As a species, we are pretty rebellious in nature. We idolize it in literature and film, and even in our history it is pervasive in just how much we balk at authority. The Revolutionary War in America. The French Revolution. Even the Bar-Kokhba rebellion in Israel against Rome around a hundred years after the crucifixion. Western bibles don’t have the accounts of the Maccabees (There are four books). These account the Israelite’s victory over the Greeks and the re-dedication of the temple. Some rebellions are well known, others have faded into obscurity. All are instances in history where a group banded together to say to a higher authority, “No.”
Sometimes, it is completely justified. Oppression should be fought against. Injustice should be called out. Some rebellions are innocent, like with children. Ask any parent of a child and they will tell you of instances where their kids rebelled to the detriment of themselves. I have several humorous stories about my own children learning the hard way.
The silence that met the angel was almost reverential. Leon seemed to be the only member of the group who could believe what he saw. A gauntleted hand held a cup of the bitter liquid. As Rohiel drank it, the cup disappeared into the light of his face, then reappeared less full. It seemed that it was up to Leon to respond to Rohiel.
“I have brought them, as instructed,” Leon stated, hoping for some sort of acknowledgement.
“Do not seek the approval of others before the approval of Adonai, Judge.”
“You are forgiven, of course.” The angel began to pace around the table, and the eyes of those who were assembled followed his movements through the empty space.
Leon spread his hands wide as he asked, “How… How is this possible?”
Leon felt an abundance of energy in the early morning hours, long before any of his friends awoke. Thank you Adonai, he thought, because he knew he would need it shortly. He remembered his vision, and the instructions Rohiel had given him. There was a lot that he was supposed to accomplish in a short amount of time.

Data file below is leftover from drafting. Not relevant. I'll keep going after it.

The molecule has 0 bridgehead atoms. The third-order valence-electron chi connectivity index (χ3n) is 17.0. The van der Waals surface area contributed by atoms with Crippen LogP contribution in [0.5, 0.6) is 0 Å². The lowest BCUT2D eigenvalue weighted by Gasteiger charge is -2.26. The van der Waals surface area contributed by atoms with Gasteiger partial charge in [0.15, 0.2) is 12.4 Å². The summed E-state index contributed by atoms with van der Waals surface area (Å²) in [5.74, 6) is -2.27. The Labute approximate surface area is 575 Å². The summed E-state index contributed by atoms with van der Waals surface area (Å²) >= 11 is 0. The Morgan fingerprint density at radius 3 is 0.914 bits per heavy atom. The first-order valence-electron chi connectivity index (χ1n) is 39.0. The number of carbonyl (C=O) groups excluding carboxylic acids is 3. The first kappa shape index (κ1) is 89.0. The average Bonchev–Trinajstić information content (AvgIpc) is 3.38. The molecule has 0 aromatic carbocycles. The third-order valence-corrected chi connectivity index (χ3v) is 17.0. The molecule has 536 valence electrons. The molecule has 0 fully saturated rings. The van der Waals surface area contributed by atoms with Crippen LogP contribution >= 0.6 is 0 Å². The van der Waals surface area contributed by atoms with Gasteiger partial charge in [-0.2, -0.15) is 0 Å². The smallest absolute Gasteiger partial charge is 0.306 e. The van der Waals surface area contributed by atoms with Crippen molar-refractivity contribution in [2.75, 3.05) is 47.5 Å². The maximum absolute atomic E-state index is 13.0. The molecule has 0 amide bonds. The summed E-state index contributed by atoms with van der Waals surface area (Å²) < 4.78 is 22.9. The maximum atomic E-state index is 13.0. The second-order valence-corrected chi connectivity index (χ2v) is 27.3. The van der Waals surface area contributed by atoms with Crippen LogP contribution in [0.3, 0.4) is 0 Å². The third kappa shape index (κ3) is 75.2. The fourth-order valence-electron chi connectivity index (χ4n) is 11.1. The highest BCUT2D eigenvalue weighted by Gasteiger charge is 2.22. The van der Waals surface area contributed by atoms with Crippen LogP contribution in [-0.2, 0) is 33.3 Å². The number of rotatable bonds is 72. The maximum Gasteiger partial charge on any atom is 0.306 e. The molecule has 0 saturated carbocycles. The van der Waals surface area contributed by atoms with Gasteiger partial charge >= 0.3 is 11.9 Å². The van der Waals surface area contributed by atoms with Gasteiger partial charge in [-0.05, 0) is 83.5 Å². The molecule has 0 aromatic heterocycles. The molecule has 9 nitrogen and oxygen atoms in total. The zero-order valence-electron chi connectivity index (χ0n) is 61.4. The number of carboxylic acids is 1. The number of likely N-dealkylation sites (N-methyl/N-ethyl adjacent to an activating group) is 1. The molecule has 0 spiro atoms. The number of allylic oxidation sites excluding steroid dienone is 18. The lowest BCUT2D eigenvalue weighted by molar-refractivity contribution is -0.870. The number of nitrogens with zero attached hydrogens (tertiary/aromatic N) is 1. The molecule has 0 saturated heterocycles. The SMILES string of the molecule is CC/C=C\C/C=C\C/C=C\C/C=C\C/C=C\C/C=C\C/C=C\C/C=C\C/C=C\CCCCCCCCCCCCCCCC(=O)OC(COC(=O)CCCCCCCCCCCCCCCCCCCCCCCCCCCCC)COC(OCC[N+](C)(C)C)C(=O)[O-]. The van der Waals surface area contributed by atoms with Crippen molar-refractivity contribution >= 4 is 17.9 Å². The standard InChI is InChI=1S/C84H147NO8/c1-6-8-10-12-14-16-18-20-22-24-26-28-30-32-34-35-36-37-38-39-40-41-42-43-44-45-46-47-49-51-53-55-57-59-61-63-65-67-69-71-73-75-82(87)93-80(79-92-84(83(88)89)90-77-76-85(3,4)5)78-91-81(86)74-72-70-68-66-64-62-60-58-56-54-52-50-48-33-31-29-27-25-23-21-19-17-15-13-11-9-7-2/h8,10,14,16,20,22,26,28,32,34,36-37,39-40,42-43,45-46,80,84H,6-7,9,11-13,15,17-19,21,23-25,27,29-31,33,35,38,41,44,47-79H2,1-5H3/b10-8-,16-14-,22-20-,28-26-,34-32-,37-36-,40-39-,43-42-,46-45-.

As he held the old spear, its blade shone with a pale brilliant light in the darkness of the small bedroom. Leon knew it was not yet sunrise, and with little time to waste he moved with a purpose. He donned his well-crafted scale and plate armor that the dwarven smith had made, which served to mark his new identity: a Judge, a hero who hid the flawed man inside.
Leon stared at the helm in his hands. It was the last piece of the suit, and perhaps the most important. He couldn’t take any chances; if he stepped outside the room without it, he may be recognized. The multitude of wanted posters accused Leon of theft, impersonating a noble, and crimes against the crown. All of which, upon reflection, he had to admit were true.
Leon awoke in a cold sweat. His naval uniform was plastered to his clammy skin. The heirloom Levigem necklace he wore was twisted awkwardly around, and painfully poked into his aching chest. Adjusting it, he tucked the gem back into his shirt and slowly sat up on the rough cot he found himself on. Everything hurt. Of course, that could have been from walking for two days without food or water.
As he looked around, Leon discovered that he was in a dimly lit cell of all places. Small, cramped, and damp, the air smelled of mold and rotting hay. A skin of water lay next to him and, feeling his parched throat, he grabbed for it and began to gulp its contents down with sheer desperation.
“Not too fast lad, or it’ll just come back up an’ out,” a rough, weary voice sounded from outside the cell.